High Court of Judicature at Allahabad
Case Law Search
Smt. Ranjana Shandilya v. Union Of India & Others - WRIT - A No. 20943 of 2001  RD-AH 289 (4 January 2006)
COURT NO. 34
CIVIL MISC. WRIT PETITION NO. 20943 OF 2001
Smt Ranjana Shandilya ------------- Petitioner
Union of India & Ors. ------------- Respondents
Hon'ble Dr. B.S. Chauhan, J.
Hon'ble Dilip Gupta, J.
(By The Court)
This writ petition has been filed challenging the judgment and order dated 11.12.2000 (Annex. 14), passed by the Central Administrative Tribunal, Allahabad Bench, by which the application of the petitioner for compassionate employment has been rejected on the ground that prior to the death of the father of the petitioner, he was dismissed from service after holding the enquiry.
Shri H.P. Pandey, learned counsel appearing for the petitioner has submitted that the original application filed before the Tribunal was not limited only to the relief of compassionate employment, but to various other reliefs also, and particularly to grant the family pension even to the employee who had been dismissed from service.
In the instant case the father of the petitioner remained absent from duty for a long time and so his service had been terminated by the order dated 4.5.1994 after holding the enquiry. Shri Pandey has submitted that the Circular dated 22.8.1991 deals with this kind of situation and in case the dependant of the said employee satisfies the authority that it was a case of deemed death after 7 years of his death, the case may be re-opened and he may be granted relief of family pension as well as the other reliefs.
From the judgment and order of the Tribunal, it is evident that no such argument had been advanced before the learned Tribunal. The case was limited to the grant of compassionate employment, which has rightly been rejected.
In State of Maharashtra Vs. Ramdas Shrinivas Nayak & Anr., AIR 1982 SC 1249 the Hon'ble Supreme Court while dealing with a similar case, held as under:-
"We are afraid that we cannot launch into an enquiry as to what transpired in the High Court. It is simply not done. Public Policy bars us. Judicial decorum restrains us. Matters of judicial record are unquestionable. They are not open to doubt. Judges cannot be dragged into the arena---- if a party thinks that the happenings in Court have been wrongly recorded in a judgment, it is incumbent upon the party---- to call the attention of the very Judges------"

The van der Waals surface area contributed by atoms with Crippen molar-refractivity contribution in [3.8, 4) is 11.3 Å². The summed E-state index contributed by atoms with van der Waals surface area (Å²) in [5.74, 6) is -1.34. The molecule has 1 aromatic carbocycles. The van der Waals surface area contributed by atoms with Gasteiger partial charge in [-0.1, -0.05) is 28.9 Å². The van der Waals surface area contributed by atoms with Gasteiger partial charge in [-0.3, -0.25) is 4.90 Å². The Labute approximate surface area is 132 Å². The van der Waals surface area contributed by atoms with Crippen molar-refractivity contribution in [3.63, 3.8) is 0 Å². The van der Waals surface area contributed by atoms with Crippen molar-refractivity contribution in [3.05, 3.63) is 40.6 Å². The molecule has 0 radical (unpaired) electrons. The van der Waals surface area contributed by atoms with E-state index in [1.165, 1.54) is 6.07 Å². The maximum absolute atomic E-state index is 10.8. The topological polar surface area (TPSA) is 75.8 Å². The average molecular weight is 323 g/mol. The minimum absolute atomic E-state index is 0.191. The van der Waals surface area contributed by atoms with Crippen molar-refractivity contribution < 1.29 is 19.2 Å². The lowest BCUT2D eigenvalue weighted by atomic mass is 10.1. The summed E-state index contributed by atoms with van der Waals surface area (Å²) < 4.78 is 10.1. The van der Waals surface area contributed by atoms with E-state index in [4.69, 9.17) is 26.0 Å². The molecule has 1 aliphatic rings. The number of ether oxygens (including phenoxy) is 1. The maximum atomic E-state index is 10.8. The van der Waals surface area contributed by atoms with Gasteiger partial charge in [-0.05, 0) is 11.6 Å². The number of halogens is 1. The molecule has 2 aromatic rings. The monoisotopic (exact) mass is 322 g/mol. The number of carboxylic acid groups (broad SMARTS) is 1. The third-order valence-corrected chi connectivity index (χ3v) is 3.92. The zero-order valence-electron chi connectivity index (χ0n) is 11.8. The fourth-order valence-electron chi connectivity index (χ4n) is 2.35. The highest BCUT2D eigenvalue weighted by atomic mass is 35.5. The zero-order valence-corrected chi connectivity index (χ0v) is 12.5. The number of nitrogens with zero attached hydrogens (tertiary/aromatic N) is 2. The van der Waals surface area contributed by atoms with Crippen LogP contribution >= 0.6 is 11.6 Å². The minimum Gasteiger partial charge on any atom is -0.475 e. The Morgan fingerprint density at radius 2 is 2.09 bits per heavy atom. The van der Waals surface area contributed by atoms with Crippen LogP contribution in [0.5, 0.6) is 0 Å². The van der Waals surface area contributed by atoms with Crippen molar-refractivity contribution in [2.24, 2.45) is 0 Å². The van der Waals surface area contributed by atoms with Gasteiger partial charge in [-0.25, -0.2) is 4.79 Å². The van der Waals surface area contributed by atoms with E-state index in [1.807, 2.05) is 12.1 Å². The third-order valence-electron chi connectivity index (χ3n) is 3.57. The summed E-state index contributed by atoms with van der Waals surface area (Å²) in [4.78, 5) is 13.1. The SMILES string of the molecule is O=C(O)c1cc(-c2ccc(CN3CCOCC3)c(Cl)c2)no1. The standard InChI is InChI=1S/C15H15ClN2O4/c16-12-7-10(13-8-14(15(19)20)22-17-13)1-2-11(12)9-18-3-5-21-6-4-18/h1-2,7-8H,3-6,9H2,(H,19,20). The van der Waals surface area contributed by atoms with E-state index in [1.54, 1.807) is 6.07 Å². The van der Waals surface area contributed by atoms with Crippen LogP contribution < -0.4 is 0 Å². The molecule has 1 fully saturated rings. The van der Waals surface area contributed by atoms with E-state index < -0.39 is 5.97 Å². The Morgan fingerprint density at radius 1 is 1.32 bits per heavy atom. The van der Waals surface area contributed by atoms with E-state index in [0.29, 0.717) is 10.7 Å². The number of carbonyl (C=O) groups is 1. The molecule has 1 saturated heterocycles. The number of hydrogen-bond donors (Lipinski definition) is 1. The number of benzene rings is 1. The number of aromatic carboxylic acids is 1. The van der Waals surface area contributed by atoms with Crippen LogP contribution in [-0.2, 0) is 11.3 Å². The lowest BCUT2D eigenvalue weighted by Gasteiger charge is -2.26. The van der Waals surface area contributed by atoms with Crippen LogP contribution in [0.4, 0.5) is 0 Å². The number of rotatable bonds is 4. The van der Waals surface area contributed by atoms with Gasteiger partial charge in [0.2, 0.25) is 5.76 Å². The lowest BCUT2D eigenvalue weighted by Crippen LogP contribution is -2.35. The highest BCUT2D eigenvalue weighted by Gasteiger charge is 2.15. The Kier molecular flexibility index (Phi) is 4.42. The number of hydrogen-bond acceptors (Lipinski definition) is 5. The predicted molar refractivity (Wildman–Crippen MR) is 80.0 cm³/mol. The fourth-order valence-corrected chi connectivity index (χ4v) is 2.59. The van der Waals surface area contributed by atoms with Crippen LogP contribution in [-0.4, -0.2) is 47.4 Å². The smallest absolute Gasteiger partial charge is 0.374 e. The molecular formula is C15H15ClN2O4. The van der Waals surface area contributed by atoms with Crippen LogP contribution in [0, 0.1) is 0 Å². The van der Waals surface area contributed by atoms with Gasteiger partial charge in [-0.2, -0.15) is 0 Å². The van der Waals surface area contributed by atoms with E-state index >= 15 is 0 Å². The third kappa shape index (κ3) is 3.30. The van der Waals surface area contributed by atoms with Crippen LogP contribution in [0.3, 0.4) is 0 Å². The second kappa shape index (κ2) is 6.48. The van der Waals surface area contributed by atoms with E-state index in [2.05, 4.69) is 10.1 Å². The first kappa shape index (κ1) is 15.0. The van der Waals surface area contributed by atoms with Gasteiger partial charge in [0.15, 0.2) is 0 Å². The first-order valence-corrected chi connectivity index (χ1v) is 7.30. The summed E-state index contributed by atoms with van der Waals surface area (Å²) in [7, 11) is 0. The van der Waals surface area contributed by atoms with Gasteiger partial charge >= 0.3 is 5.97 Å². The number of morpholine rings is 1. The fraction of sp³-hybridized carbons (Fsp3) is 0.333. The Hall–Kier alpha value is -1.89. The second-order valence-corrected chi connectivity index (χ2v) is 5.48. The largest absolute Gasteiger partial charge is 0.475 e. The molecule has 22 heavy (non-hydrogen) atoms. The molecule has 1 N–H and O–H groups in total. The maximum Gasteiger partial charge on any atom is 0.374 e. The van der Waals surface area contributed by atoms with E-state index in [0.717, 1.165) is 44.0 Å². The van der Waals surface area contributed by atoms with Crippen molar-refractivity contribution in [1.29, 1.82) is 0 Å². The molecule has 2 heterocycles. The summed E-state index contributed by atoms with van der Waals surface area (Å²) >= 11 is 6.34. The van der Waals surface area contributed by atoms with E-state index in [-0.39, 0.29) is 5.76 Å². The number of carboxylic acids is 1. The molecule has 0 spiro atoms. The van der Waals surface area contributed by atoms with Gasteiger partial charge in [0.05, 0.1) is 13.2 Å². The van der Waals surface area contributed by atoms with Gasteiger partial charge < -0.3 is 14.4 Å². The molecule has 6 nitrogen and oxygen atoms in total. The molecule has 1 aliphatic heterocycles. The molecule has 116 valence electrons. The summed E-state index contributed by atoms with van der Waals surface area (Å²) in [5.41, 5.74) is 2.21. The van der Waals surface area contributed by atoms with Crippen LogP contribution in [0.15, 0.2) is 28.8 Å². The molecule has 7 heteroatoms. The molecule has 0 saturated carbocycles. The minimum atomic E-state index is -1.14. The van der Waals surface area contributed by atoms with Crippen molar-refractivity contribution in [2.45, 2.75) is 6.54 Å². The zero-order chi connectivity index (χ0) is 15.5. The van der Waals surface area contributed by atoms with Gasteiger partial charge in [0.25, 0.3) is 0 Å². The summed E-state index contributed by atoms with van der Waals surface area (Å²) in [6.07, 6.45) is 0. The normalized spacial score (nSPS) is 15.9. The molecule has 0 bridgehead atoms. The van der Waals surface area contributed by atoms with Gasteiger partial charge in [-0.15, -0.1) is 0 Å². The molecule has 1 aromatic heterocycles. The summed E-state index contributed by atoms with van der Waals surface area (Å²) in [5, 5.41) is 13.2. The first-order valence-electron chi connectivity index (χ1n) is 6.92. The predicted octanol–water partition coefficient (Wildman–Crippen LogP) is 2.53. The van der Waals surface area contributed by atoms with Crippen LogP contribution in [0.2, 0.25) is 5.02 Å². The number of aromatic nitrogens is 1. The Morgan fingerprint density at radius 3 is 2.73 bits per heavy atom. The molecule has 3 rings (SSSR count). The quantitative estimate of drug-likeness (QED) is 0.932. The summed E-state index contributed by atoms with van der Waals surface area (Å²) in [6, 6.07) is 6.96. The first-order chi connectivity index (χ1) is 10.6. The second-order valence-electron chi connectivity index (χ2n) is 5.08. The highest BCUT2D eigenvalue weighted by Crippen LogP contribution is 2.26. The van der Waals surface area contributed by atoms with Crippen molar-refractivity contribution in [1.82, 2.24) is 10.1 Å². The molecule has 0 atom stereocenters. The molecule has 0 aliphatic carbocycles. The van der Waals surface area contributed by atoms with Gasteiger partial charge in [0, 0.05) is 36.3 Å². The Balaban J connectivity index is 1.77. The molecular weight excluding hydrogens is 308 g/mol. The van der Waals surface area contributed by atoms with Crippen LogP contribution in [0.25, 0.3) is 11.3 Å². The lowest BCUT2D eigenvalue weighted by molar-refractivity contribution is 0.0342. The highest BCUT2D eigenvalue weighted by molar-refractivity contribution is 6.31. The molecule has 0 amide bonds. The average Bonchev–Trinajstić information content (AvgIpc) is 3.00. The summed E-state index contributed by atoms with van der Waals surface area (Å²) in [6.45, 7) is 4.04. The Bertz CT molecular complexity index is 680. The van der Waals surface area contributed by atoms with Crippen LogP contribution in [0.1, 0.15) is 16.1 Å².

While deciding the said case the Hon'ble Apex Court placed reliance upon the judgment of the Privy Council in Madhusudan Chowdhri & Ors. Vs. Mst. Chandrabati Chowdhrain & Ors., AIR 1917 PC 30; and R.M.K.R.M. Somasundaram Chetty Vs. M.R.M.V.L. Subramanian Chetty, AIR 1926 PC 136. In the latter case, it has been observed as under:-
"Judgment cannot be treated as mere counters in the game of litigation."
A similar view had been taken by the Calcutta High Court in Sarat Chandra Vs. Bibhabati Debi, AIR 1921 Cal 584, observing that the record of the Judge is conclusive and it is not permissible either for the lawyer or litigant to contradict it except by moving application before the same Judge.
In The King Emperor Vs. Barendra Kumar Ghose, AIR 1924 Cal 257, the Full Bench of Calcutta High Court reiterated the same view observing that the judgment of the Court "is not to be criticized or circumvented; much less has to be exposed to any animad version."
In Union of India & Ors. Vs. N.V. Phaneendran, (1995) 6 SCC 45, the Apex Court has held that if a party has taken various grounds before the court below and not made submissions on all of that, it is not even desirable to remit the matter to the said Court. The Court held that "no doubt, several contentions had been raised on merit, the Tribunal dealt with only one issue. The prayer of the party that they may be given an opportunity to agitate those issues/questions by remitting the matter to the Tribunal, cannot be accepted as the party itself had chosen to agitate a limited number of issues and there can be no justification to remit the matter."
The same view has been taken by the Supreme Court in Kanwar Singh Vs. State of Haryana & Ors., (1997) 4 SCC 662; and Transmission Corporation of A.P. Ltd & Ors. Vs. P. Surya Bhagwan, 2003, AIR SCW 2616.
Thus, in view of the aforesaid settled legal proposition, it emerges that the writ Court cannot conduct the enquiry as to what issues had been agitated before the Tribunal and if a party is aggrieved that some of the issues agitated by it have not been dealt by the Tribunal, the only remedy available to it is to file an application of Review before the Tribunal as those issues cannot be dealt with by the writ Court.
It has however to be seen whether any averment has been made in the writ petition that such an issue had been raised before the Tribunal. We find that in the writ petition no averment has been made that the issue agitated before this Court had also been agitated before the learned Tribunal. We are, therefore, not in a position to entertain the petition and it is accordingly dismissed.
Double Click on any word for its dictionary meaning or to get reference material on it.